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The editors claim to provide a “state of the art review of the role of SPECT in neurology and psychiatry”. The 64 chapters are divided into 11 sections, covering dementia, neuropsychology, psychiatry, movement disorders, epilepsy, paediatrics, cerebrovascular disease, tumours, trauma, specific applications, and physical techniques. Although the emphasis is on SPECT, the role of PET is also mentioned. Most chapters represent the results of the authors' research and experience; unfortunately this piecemeal approach does not lend itself to a cohesive text. Although most sections commence with a brief review it would have been conducive for the reader if these reviews were more comprehensive, this could then have provided the entree for the subsequent detailed studies.
It is unfortunate that the first section on dementia, most probably the major indication for SPECT at present, lacks an overview. Furthermore, there is little mention of the OPTIMA project (Oxford prospective investigation into memory and ageing)—the largest neuroimaging study in the world with histological confirmation. Presumably, this is partially a reflection of the inherent delay in the production of such a wide ranging text.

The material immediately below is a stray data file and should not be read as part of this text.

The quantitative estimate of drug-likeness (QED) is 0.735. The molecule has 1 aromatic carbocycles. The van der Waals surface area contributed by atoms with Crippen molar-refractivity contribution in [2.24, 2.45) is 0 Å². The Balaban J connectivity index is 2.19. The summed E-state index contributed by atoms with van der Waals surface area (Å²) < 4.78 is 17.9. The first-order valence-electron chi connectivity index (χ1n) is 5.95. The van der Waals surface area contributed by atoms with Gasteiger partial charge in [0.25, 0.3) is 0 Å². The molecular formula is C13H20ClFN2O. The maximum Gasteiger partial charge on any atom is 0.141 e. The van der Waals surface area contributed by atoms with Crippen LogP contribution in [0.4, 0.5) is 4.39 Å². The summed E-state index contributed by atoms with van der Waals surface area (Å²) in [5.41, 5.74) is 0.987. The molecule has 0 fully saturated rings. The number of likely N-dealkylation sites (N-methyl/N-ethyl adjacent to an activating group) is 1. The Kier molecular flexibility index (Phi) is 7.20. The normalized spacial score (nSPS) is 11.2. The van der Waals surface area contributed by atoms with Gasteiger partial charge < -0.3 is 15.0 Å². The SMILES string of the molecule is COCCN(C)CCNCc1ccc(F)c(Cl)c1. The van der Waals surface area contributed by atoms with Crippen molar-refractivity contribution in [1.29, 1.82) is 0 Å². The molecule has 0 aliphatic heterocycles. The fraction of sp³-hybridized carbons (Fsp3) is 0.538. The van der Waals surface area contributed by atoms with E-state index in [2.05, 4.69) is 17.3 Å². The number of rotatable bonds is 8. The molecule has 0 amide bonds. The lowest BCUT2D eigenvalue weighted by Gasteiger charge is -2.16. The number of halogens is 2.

In essence this is a reference text, and despite the foregoing criticisms, this book does fulfil a niche in the literature. Neuropsychiatrists, neurosurgeons, psychologists, and other relevant clinical specialists will find their appropriate sections to be extremely useful in demonstrating the contribution of PET/SPECT investigations and also showing the new areas of development. Trainees in nuclear medicine and neuroradiology would benefit by studying the review chapters. Certainly, for the nuclear medicine specialists with an interest in neuroimaging, this text is an essential acquisition.